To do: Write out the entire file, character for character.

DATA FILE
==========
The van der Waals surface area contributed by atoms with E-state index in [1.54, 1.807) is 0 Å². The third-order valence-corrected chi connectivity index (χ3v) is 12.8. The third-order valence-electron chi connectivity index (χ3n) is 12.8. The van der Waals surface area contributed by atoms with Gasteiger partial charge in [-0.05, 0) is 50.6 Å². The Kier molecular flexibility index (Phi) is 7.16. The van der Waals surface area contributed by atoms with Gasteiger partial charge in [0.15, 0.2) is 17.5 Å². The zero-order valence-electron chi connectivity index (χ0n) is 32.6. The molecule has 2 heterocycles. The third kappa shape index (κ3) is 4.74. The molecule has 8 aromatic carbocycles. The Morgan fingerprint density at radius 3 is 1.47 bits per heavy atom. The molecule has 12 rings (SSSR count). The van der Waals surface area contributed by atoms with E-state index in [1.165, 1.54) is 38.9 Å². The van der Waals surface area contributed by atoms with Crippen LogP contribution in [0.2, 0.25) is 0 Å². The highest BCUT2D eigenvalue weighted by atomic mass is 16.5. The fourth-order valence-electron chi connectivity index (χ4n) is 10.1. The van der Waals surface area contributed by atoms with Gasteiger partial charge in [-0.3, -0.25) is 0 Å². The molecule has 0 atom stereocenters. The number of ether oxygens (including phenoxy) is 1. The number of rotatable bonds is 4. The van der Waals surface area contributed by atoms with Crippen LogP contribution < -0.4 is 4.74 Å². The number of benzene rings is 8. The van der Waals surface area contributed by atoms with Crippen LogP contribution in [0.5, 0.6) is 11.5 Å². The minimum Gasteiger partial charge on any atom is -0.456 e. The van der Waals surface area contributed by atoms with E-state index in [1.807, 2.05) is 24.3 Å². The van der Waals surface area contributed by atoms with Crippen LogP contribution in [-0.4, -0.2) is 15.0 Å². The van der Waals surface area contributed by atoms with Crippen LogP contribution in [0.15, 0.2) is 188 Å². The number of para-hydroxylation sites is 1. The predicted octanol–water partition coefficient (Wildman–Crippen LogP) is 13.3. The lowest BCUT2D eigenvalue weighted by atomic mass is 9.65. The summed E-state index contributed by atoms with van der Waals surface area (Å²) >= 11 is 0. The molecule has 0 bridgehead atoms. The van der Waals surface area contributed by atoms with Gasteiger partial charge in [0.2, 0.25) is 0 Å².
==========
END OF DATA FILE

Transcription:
The van der Waals surface area contributed by atoms with E-state index in [1.54, 1.807) is 0 Å². The third-order valence-corrected chi connectivity index (χ3v) is 12.8. The third-order valence-electron chi connectivity index (χ3n) is 12.8. The van der Waals surface area contributed by atoms with Gasteiger partial charge in [-0.05, 0) is 50.6 Å². The Kier molecular flexibility index (Phi) is 7.16. The van der Waals surface area contributed by atoms with Gasteiger partial charge in [0.15, 0.2) is 17.5 Å². The zero-order valence-electron chi connectivity index (χ0n) is 32.6. The molecule has 2 heterocycles. The third kappa shape index (κ3) is 4.74. The molecule has 8 aromatic carbocycles. The Morgan fingerprint density at radius 3 is 1.47 bits per heavy atom. The molecule has 12 rings (SSSR count). The van der Waals surface area contributed by atoms with E-state index in [1.165, 1.54) is 38.9 Å². The van der Waals surface area contributed by atoms with Crippen LogP contribution in [0.2, 0.25) is 0 Å². The highest BCUT2D eigenvalue weighted by atomic mass is 16.5. The fourth-order valence-electron chi connectivity index (χ4n) is 10.1. The van der Waals surface area contributed by atoms with Gasteiger partial charge in [-0.3, -0.25) is 0 Å². The molecule has 0 atom stereocenters. The number of ether oxygens (including phenoxy) is 1. The number of rotatable bonds is 4. The van der Waals surface area contributed by atoms with Crippen LogP contribution < -0.4 is 4.74 Å². The number of benzene rings is 8. The van der Waals surface area contributed by atoms with Crippen LogP contribution in [0.5, 0.6) is 11.5 Å². The minimum Gasteiger partial charge on any atom is -0.456 e. The van der Waals surface area contributed by atoms with E-state index in [1.807, 2.05) is 24.3 Å². The van der Waals surface area contributed by atoms with Crippen LogP contribution in [-0.4, -0.2) is 15.0 Å². The van der Waals surface area contributed by atoms with Crippen LogP contribution in [0.15, 0.2) is 188 Å². The number of para-hydroxylation sites is 1. The predicted octanol–water partition coefficient (Wildman–Crippen LogP) is 13.3. The lowest BCUT2D eigenvalue weighted by atomic mass is 9.65. The summed E-state index contributed by atoms with van der Waals surface area (Å²) >= 11 is 0. The molecule has 0 bridgehead atoms. The van der Waals surface area contributed by atoms with Gasteiger partial charge in [0.2, 0.25) is 0 Å².